● I salute you for such original output! Well done! First, I’d like to know the story behind When Mountains Speak, and why did you choose it to be your project’s name?

Mountains evoke a spiritual mystery for me. There are sacred mountains in every major religion. Jesus went to the mountains to pray. I’ve always felt closer to understanding who I am hiking in the mountains. Whether at 16k ft in Tibet or admiring the peaks in Alberta, I get so much inspiration from their power and beauty.


REVIEW – Dance of the Vampire by When Mountains Speak 


● Was the main point of Dance of the Vampire is making a song with different tuning?

It was a natural extension of years playing instruments in fifths. I never got the true feeling of the regular guitar tuning. The instruments I’ve been playing for the last 20 years are all in the mandolin family whether acoustic or electric. I read a review about Robert Fripp using the NST and I wanted to give it a try. I’m hooked for sure.

● While checking it, I noticed that you were keen about the song production too. Can you tell me more about the recording process?
I usually do multitracking, or the layering of one track on another. Most musicians do. There is something about capturing yourself live that adds to the energy of the recording.. Even hearing a guitar pedal click in the recording somehow gives it an authentic vibe it might lack otherwise.

 

● The song is your single from the upcoming album. Why did you choose this one specifically for the halloween?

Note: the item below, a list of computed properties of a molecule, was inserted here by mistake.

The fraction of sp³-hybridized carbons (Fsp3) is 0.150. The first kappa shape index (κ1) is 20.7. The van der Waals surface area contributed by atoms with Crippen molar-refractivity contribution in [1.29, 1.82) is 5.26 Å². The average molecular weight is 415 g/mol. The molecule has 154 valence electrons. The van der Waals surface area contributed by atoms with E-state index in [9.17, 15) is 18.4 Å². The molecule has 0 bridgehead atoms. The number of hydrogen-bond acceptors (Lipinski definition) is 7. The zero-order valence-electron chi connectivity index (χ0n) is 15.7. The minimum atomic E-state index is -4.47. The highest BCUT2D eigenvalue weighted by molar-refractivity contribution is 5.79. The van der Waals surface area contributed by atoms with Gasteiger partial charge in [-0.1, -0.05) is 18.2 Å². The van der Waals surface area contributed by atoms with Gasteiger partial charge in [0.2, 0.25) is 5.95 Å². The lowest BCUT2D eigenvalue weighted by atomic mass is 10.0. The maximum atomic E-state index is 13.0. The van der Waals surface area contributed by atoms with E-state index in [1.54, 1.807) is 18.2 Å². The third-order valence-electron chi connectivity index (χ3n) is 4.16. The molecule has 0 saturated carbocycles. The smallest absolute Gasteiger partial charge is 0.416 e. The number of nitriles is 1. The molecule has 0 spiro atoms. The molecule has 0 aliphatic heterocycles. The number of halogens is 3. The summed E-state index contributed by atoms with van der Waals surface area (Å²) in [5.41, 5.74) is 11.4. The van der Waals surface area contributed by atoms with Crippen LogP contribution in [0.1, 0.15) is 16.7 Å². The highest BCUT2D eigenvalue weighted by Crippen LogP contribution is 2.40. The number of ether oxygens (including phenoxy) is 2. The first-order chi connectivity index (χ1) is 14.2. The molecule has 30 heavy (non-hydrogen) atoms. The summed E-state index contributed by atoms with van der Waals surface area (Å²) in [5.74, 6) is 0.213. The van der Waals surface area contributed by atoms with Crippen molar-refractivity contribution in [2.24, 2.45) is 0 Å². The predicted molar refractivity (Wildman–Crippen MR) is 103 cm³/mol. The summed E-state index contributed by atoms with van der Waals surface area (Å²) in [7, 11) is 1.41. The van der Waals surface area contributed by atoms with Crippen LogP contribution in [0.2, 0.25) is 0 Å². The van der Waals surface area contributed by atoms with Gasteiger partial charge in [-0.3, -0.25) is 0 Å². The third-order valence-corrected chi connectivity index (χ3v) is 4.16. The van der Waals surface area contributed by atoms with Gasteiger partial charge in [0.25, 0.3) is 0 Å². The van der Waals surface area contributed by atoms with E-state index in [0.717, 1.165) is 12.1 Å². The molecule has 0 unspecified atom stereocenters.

That one is easy. After recording it, my wife said it had a Halloween feel to it. All the emphasis on the lower register of the guitar while running a bass synth gave it a somewhat mysterious sound.

 

● According to your Spiffy, you’ve released two albums already this year, is Dance of the Vampire from an upcoming album coming out this year too?
Yes. It’s been a very prolific year for me. The pandemic has opened up time in most folks schedules and falling in love again renewed overflowing passion.

● Some artists prefer to give a period between a record and another, still, you already released two so far. Aren’t you afraid this may cause confusion for your fans?
I just don’t feel like the music is mine. I improvise a lot of the material based on something I’ve read or meditated on. I feel that as long as I have music I’m pleased with to release, then it would be selfish of me not to make it accessible. I used to do a daily Bible study with an accompanying acoustic piece every day. It’s definitely not about the money. Also, I’m gearing up to do improvised live streams in 2022. Once that starts, the recordings will take a backseat for awhile.

 

● I won’t deny that you’re doing a great job with your solo project, still, are you planning to add members someday?
I have friends lined up for guest appearances on the live streams. If the right person or group came around that I gelled with, I would certainly be interested in being part of a larger project again.

 

● Finally, thank you for the chat and tell us more about your upcoming plans.
Well, I’m excited about my home studio I’m building in the backyard. Getting that setup will take some doing. And once that’s complete, I will figure out the nuts and bolts of how I want to do my live shows from there. In the meantime, I play acoustic mandolin for hospice patients twice a month. It’s interesting and rewarding to share my gift with them. Thanks for your time!

Follow When Mountains Speak on FacebookYouTube, and Spotify.

 

Mena Ezzat 

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